Sodium Chloride

Sodium chloride, also known as salt, common salt, table salt or halite, is an ionic compound with the chemical formula NaCl, representing equal proportions of sodium and chlorine. Sodium chloride is the salt most responsible for the salinity of the ocean and of the extracellular fluid of many multicellular organisms. In the form of edible or table salt it is commonly used as a condiment and food preservative. Large quantities of sodium chloride are used in many industrial processes, and it is a major source of sodium and chlorine compounds used as feedstocks for further chemical syntheses. A second major consumer use of sodium chloride is deicing of roadways in sub-freezing weather.

In solid sodium chloride, each ion is surrounded by six ions of the opposite charge as expected on electrostatic grounds. The surrounding ions are located at the vertices of a regular octahedron. In the language of close-packing, the larger chloride ions are arranged in a cubic array whereas the smaller sodium ions fill all the cubic gaps (octahedral voids) between them. This same basic structure is found in many other compounds and is commonly known as the halite or rock-salt crystal structure. It can be represented as a face-centered cubic (fcc) lattice with a two-atom basis or as two interpenetrating face centered cubic lattices. The first atom is located at each lattice point, and the second atom is located half way between lattice points along the fcc unit cell edge.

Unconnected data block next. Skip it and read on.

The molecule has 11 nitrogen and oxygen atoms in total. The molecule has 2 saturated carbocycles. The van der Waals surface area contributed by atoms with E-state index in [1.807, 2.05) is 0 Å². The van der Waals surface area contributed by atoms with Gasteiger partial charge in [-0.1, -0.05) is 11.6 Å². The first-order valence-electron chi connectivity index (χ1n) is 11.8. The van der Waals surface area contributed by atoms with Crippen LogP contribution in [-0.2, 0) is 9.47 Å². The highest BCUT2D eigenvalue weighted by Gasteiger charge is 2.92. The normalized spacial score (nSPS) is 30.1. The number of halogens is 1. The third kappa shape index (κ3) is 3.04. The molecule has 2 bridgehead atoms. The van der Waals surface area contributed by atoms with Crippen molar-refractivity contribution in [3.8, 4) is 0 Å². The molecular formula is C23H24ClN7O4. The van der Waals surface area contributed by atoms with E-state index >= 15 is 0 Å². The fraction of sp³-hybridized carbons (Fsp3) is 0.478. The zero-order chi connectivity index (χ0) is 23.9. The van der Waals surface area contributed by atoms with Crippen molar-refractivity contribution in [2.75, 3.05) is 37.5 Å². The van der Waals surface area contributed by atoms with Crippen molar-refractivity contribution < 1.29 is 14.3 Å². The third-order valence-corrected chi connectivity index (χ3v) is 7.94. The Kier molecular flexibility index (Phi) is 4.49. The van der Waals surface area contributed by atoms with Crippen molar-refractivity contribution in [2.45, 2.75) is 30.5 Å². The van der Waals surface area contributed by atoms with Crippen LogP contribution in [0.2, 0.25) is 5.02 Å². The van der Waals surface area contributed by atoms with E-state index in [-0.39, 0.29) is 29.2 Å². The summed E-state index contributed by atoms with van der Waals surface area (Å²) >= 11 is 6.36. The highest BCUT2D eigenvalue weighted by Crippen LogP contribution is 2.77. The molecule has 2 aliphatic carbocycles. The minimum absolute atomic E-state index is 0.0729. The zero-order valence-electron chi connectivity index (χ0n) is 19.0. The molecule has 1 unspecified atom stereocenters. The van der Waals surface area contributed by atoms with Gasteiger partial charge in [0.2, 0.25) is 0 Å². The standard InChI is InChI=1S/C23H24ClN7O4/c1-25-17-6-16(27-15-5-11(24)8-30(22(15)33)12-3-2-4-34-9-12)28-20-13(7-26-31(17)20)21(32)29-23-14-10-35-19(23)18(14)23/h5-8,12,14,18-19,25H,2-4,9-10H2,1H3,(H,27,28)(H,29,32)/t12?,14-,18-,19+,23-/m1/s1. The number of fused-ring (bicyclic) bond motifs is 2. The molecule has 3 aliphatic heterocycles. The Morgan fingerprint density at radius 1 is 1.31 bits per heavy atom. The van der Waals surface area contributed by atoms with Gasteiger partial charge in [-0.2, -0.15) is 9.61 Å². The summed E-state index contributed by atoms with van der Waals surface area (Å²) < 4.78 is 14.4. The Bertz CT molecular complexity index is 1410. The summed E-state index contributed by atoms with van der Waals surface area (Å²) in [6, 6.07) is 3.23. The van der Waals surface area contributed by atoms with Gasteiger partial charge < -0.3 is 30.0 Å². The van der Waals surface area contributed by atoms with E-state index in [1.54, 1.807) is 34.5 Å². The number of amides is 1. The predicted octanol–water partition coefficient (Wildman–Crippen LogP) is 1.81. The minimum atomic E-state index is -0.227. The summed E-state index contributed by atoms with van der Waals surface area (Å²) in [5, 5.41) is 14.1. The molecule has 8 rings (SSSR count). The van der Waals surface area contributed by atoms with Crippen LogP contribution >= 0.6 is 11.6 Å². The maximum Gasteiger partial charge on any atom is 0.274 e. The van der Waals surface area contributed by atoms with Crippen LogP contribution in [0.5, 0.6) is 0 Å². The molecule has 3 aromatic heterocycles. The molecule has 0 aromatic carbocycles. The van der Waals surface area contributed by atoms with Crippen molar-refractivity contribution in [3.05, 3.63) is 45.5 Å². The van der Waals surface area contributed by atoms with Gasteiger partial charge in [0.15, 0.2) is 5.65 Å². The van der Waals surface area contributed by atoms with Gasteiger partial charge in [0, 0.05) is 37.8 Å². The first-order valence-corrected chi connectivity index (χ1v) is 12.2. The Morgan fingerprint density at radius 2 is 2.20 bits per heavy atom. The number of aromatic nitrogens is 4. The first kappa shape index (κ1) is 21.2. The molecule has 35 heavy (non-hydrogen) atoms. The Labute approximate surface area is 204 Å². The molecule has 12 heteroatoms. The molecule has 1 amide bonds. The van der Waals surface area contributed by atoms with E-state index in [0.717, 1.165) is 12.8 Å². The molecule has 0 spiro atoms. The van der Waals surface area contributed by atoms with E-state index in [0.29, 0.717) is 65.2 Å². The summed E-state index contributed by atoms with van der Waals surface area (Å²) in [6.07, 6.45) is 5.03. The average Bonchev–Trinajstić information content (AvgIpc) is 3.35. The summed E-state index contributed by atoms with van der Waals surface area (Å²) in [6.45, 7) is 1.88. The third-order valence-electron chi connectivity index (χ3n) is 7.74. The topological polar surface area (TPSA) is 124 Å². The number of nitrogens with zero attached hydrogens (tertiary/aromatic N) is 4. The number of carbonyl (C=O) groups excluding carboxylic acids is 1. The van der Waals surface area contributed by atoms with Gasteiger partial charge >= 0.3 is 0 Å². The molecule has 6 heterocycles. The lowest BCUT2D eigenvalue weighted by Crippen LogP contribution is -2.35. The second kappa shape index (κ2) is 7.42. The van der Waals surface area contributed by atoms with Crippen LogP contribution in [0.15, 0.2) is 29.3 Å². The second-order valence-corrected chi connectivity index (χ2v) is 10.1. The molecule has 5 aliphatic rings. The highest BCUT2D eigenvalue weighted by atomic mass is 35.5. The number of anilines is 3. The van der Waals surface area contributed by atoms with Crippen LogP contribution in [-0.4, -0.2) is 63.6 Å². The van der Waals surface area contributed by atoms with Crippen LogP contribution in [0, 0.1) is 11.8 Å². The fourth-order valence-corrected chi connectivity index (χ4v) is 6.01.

Aqueous solutions
The attraction between the Na+ and Cl− ions in the solid is so strong that only highly polar solvents like water dissolve NaCl well. When dissolved in water, the sodium chloride framework disintegrates as the Na+ and Cl− ions become surrounded by the polar water molecules. These solutions consist of metal aquo complex with the formula [Na(H2O)8]+, with the Na-O distance of 250 pm. The chloride ions are also strongly solvated, each being surrounded by an average of 6 molecules of water.[4] Solutions of sodium chloride have very different properties from pure water. The freezing point is −21.12 °C (−6.02 °F) for 23.31 wt% of salt, and the boiling point of saturated salt solution is near 108.7 °C (227.7 °F).[5] From cold solutions, salt crystallises as the dihydrate NaCl·2H2O